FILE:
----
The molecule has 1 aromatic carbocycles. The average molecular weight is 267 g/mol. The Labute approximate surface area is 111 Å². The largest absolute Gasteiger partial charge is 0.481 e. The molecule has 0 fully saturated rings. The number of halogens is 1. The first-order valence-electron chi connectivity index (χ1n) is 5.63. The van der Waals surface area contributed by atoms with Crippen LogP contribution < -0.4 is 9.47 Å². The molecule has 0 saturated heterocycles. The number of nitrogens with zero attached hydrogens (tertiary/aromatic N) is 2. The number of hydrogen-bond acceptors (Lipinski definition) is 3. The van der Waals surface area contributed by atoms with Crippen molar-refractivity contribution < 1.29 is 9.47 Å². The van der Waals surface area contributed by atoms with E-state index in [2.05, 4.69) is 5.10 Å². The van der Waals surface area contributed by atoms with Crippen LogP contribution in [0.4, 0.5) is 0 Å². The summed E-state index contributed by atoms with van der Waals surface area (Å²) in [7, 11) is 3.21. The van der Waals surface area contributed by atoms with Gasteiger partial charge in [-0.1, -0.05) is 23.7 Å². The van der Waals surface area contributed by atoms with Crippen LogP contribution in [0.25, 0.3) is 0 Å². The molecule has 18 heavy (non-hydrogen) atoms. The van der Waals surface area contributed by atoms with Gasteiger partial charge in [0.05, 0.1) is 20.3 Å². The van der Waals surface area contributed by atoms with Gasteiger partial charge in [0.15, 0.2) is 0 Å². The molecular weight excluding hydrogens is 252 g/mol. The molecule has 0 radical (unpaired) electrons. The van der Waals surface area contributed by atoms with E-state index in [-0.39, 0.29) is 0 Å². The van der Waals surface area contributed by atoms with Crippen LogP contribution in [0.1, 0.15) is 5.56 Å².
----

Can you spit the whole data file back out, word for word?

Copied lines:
The molecule has 1 aromatic carbocycles. The average molecular weight is 267 g/mol. The Labute approximate surface area is 111 Å². The largest absolute Gasteiger partial charge is 0.481 e. The molecule has 0 fully saturated rings. The number of halogens is 1. The first-order valence-electron chi connectivity index (χ1n) is 5.63. The van der Waals surface area contributed by atoms with Crippen LogP contribution < -0.4 is 9.47 Å². The molecule has 0 saturated heterocycles. The number of nitrogens with zero attached hydrogens (tertiary/aromatic N) is 2. The number of hydrogen-bond acceptors (Lipinski definition) is 3. The van der Waals surface area contributed by atoms with Crippen molar-refractivity contribution < 1.29 is 9.47 Å². The van der Waals surface area contributed by atoms with E-state index in [2.05, 4.69) is 5.10 Å². The van der Waals surface area contributed by atoms with Crippen LogP contribution in [0.4, 0.5) is 0 Å². The summed E-state index contributed by atoms with van der Waals surface area (Å²) in [7, 11) is 3.21. The van der Waals surface area contributed by atoms with Gasteiger partial charge in [-0.1, -0.05) is 23.7 Å². The van der Waals surface area contributed by atoms with Crippen LogP contribution in [0.25, 0.3) is 0 Å². The molecule has 18 heavy (non-hydrogen) atoms. The van der Waals surface area contributed by atoms with Gasteiger partial charge in [0.05, 0.1) is 20.3 Å². The van der Waals surface area contributed by atoms with Gasteiger partial charge in [0.15, 0.2) is 0 Å². The molecular weight excluding hydrogens is 252 g/mol. The molecule has 0 radical (unpaired) electrons. The van der Waals surface area contributed by atoms with E-state index in [-0.39, 0.29) is 0 Å². The van der Waals surface area contributed by atoms with Crippen LogP contribution in [0.1, 0.15) is 5.56 Å².